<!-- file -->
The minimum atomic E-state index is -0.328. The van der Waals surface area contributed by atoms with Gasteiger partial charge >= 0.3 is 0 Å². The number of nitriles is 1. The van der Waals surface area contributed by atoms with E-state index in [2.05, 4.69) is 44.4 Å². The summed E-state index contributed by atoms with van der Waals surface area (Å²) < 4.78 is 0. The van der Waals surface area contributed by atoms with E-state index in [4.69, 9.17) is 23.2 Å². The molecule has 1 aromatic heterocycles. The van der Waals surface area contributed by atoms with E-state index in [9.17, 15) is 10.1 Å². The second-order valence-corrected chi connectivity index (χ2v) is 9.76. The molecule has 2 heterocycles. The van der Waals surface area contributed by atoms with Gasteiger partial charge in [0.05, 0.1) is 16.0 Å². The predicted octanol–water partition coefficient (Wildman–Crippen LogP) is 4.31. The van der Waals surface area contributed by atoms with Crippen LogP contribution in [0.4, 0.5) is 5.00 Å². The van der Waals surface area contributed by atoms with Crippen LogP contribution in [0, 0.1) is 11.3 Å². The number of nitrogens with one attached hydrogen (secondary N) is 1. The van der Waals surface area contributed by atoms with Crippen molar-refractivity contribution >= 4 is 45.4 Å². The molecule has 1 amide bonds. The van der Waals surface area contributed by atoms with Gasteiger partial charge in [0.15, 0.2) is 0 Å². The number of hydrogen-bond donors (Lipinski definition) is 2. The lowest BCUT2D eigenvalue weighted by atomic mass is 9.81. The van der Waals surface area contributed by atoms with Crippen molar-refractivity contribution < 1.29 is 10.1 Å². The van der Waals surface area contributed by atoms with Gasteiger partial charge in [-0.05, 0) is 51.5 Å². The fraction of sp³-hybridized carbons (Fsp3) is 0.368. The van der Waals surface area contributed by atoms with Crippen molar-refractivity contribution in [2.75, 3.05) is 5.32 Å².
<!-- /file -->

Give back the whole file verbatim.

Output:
The minimum atomic E-state index is -0.328. The van der Waals surface area contributed by atoms with Gasteiger partial charge >= 0.3 is 0 Å². The number of nitriles is 1. The van der Waals surface area contributed by atoms with E-state index in [2.05, 4.69) is 44.4 Å². The summed E-state index contributed by atoms with van der Waals surface area (Å²) < 4.78 is 0. The van der Waals surface area contributed by atoms with E-state index in [4.69, 9.17) is 23.2 Å². The molecule has 1 aromatic heterocycles. The van der Waals surface area contributed by atoms with E-state index in [9.17, 15) is 10.1 Å². The second-order valence-corrected chi connectivity index (χ2v) is 9.76. The molecule has 2 heterocycles. The van der Waals surface area contributed by atoms with Gasteiger partial charge in [0.05, 0.1) is 16.0 Å². The predicted octanol–water partition coefficient (Wildman–Crippen LogP) is 4.31. The van der Waals surface area contributed by atoms with Crippen LogP contribution in [0.4, 0.5) is 5.00 Å². The van der Waals surface area contributed by atoms with Crippen LogP contribution in [0, 0.1) is 11.3 Å². The number of nitrogens with one attached hydrogen (secondary N) is 1. The van der Waals surface area contributed by atoms with Crippen molar-refractivity contribution >= 4 is 45.4 Å². The molecule has 1 amide bonds. The van der Waals surface area contributed by atoms with Gasteiger partial charge in [0.15, 0.2) is 0 Å². The number of hydrogen-bond donors (Lipinski definition) is 2. The lowest BCUT2D eigenvalue weighted by atomic mass is 9.81. The van der Waals surface area contributed by atoms with Crippen molar-refractivity contribution < 1.29 is 10.1 Å². The van der Waals surface area contributed by atoms with Gasteiger partial charge in [-0.05, 0) is 51.5 Å². The fraction of sp³-hybridized carbons (Fsp3) is 0.368. The van der Waals surface area contributed by atoms with Crippen molar-refractivity contribution in [2.75, 3.05) is 5.32 Å².